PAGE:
The literature on secret societies is immense and of extremely unequal quality. The dozen titles below are therefore entirely unrepresentative. These are all interesting books based on thorough archival research, which throw light on important aspects of the phenomenon.
- Maurice Agulhon, Pénitents et Franc-Maçons de l'ancienne Provence: essai sur la sociabilité méridionale, Paris: Fayard, 1968 (IISH call number: 32/40)
Demonstrates how the more well-off members of the old religious fraternities switched to the more restricted secular lodges in the eighteenth century; and stimulated academic interest in Freemasonry to such an extent that its bibliography is now hopelessly out-of-date. For an update, see Pierre-Yves Beaurepaire, L'Espace des Franc-Maçons (2003).
- Johann Joachim Christoph Bode, Journal von einer Reise von Weimar nach Frankreich im Jahr 1787, ed Hermann Schüttler, Neuried: ars una, 1994 (IISH call number: 2006/661)
The rediscovered diary of a prominent Illuminatus, whose trip to Paris figures in the conspiracy literature as an important step in the launch of the French Revolution. With extensive notes and an introduction by a major specialist.
- J.M. Roberts, The Mythology of the Secret Societies, London: Secker & Warburg, 1972 (IISH call number: 74/50)
A now classic study, the first to place the European secret societies of the Restoration in perspective, throwing doubt on both their effectiveness and the danger they posed.
- Ferdinand de Bertier, Souvenirs inédits d'un conspirateur: Révolution, Empire et première Restauration, ed Guillaume de Bertier de Sauvigny, Paris: Tallandier, 1990 (IISH call number: 2006/8360)
The memoirs of a royalist conspirator against Napoleon, who joined Freemasonry in order to learn how to build a Catholic secret society, the Chevaliers de la Foi. Edited by a historian of the Restoration who happens to be a descendant of the author.
- Vito Dicara, Elite di periferia: conflitti locali e carboneria a Caltagirone tra monarchia amministrativa e guerra independentista, Caltanissetta: Ed Lussografica, 2004 (IISH call number: 2006/8372)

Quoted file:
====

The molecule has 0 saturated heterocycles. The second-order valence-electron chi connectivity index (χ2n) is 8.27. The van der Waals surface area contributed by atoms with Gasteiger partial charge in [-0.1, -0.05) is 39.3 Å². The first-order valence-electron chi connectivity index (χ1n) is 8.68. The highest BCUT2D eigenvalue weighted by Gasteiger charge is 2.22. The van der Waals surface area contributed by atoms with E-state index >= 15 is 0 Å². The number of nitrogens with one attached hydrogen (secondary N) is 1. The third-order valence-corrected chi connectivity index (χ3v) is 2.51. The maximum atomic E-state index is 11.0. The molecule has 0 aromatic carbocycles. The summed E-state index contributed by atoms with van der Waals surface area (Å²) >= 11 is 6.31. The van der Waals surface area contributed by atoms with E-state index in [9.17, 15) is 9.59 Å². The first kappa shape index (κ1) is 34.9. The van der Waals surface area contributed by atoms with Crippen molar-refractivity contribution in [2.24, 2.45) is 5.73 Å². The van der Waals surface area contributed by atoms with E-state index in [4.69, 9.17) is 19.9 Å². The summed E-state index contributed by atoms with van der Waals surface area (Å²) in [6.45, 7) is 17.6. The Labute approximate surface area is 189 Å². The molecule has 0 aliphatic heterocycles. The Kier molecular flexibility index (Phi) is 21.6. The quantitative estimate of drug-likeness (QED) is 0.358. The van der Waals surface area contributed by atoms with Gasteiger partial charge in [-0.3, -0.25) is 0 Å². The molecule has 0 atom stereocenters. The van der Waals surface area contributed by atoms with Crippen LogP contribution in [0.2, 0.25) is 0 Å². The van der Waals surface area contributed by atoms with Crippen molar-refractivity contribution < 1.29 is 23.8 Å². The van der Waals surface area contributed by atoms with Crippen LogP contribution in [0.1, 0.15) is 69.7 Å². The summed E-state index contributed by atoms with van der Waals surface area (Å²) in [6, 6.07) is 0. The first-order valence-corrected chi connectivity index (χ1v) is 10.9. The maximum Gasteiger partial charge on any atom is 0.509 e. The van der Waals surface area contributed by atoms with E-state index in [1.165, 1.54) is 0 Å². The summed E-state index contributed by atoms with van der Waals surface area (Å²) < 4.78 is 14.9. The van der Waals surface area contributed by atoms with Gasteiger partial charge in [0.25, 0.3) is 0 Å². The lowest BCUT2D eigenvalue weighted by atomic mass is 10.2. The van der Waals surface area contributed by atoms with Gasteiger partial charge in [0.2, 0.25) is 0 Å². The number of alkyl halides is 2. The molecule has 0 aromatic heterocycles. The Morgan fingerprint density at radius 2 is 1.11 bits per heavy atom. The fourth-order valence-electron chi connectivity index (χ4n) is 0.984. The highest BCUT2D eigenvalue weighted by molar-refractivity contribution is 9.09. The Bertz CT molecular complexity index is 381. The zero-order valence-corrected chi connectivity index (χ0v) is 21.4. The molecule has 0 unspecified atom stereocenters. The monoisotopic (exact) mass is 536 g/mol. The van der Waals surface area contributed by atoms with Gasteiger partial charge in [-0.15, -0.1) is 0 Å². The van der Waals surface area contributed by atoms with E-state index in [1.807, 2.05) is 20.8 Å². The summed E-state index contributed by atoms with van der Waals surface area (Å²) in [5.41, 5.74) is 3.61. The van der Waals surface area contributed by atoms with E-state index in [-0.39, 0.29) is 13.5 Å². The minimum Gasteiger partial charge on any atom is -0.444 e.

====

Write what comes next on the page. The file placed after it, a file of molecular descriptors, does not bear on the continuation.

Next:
A detailed study of Carbonaro life in the political and social context of a small Sicilian town.
- Pierre-Arnaud Lambert, La Charbonnerie française 1821-1823: du secret en politique, Lyon: Presses universitaires de Lyon, 1995 (IISH call number: 1997/2865)
Written by a political scientist, who naturally relied on Alan Spitzer's Old Hatreds and Young Hopes (1971), this book compares the Charbonnerie to other French, German, and Italian secret societies. Unusually, it pays serious attention to such documents as their rules, which tend to be neglected in favour of program documents.
- Geoffrey Cubitt, The Jesuit Myth: conspiracy theory and politics in nineteenth-century France, Oxford: Clarendon, 1993 (IISH call number: 1994/811)
Inventory and analysis of the anti-Jesuit conspiracy theories that formed the progressive counterpart to certain conservative views on Freemasonry, and were never absent from the political debate in nineteenth-century France and several other countries.
- David MacKenzie, Violent Solutions: revolutions, nationalism, and secret societies in Europe to 1918, Lanham, MD etc: University Press of America, 1996 (IISH call number: 1997/5211)
The greatest authority on the notorious Black Hand puts this Serbian secret society in a European perspective emphasizing, alongside Greek and Russian examples, the parallels from the history of Italian and German unification.
- Kevin Kenny, Making Sense of the Molly Maguires, New York etc: Oxford University Press, 1998 (IISH call number: 1999/1159)
A study of the organization of the Irish miners in Pennsylvania in the third quarter of the nineteenth century, which for the first time calls attention to the traditions existing in the Irish counties from which the migrants came.
- Dian H. Murray, in coll with Qin Baoqi, The Origins of the Tiandihui: the Chinese Triads in legend and history, Stanford, CA: Stanford University Press, 1994 (IISH call number: 1999/1495)
A comparative historiographic study of how the perception of the renowned Chinese secret societies developed, in China and elsewhere. At the same time, an excellent introduction to the social-historical work of David Ownby (1996) and the historical-anthropological analysis of Barend ter Haar (1998).
- Helmut Möller, Ellic Howe, Merlin Peregrinus: vom Untergrund des Abendlandes, Würzburg: Königshausen + Neumann, 1986 (IISH call number: 2006/8375)
The story of Theodor Reuss (1855-1923), who from anarchist exile developed into the animating force of the Ordo Templis Orientis, and was remarkable even among the many adventurers who at the turn of the nineteenth to twentieth century explored the boundaries of Western civilization.
- Maria Carlson, 'No Religion Higher Than Truth': a history of the theosophical movement in Russia, 1875-1922, Princeton, NJ: Princeton University Press, 1993 (IISH call number: 1993/2251)
Like the English Theosophical Society, studied by Joy Dixon in Divine Feminine (2001), its Russian sister organization was in many respects a secret society run by women; and even more than its English example the Russian movement had a profound influence on modern art.